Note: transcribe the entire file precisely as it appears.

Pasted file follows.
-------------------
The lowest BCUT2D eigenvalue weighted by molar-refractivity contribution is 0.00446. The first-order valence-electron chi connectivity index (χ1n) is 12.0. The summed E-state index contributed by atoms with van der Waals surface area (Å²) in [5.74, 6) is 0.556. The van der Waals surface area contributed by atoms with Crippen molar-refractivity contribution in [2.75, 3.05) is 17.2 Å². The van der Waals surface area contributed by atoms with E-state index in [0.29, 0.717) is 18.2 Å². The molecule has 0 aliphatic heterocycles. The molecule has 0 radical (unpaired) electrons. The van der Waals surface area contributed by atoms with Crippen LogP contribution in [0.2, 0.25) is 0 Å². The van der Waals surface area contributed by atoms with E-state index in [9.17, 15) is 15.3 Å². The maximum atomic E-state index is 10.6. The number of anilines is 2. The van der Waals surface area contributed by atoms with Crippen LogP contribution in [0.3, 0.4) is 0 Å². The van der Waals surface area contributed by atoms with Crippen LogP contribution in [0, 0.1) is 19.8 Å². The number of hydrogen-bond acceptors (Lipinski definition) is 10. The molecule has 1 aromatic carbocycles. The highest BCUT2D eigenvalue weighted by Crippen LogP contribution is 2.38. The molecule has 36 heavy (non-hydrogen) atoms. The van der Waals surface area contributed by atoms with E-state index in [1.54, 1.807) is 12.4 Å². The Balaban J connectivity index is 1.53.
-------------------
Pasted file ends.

The lowest BCUT2D eigenvalue weighted by molar-refractivity contribution is 0.00446. The first-order valence-electron chi connectivity index (χ1n) is 12.0. The summed E-state index contributed by atoms with van der Waals surface area (Å²) in [5.74, 6) is 0.556. The van der Waals surface area contributed by atoms with Crippen molar-refractivity contribution in [2.75, 3.05) is 17.2 Å². The van der Waals surface area contributed by atoms with E-state index in [0.29, 0.717) is 18.2 Å². The molecule has 0 aliphatic heterocycles. The molecule has 0 radical (unpaired) electrons. The van der Waals surface area contributed by atoms with Crippen LogP contribution in [0.2, 0.25) is 0 Å². The van der Waals surface area contributed by atoms with E-state index in [9.17, 15) is 15.3 Å². The maximum atomic E-state index is 10.6. The number of anilines is 2. The van der Waals surface area contributed by atoms with Crippen LogP contribution in [0.3, 0.4) is 0 Å². The van der Waals surface area contributed by atoms with Crippen LogP contribution in [0, 0.1) is 19.8 Å². The number of hydrogen-bond acceptors (Lipinski definition) is 10. The molecule has 1 aromatic carbocycles. The highest BCUT2D eigenvalue weighted by Crippen LogP contribution is 2.38. The molecule has 36 heavy (non-hydrogen) atoms. The van der Waals surface area contributed by atoms with E-state index in [1.54, 1.807) is 12.4 Å². The Balaban J connectivity index is 1.53.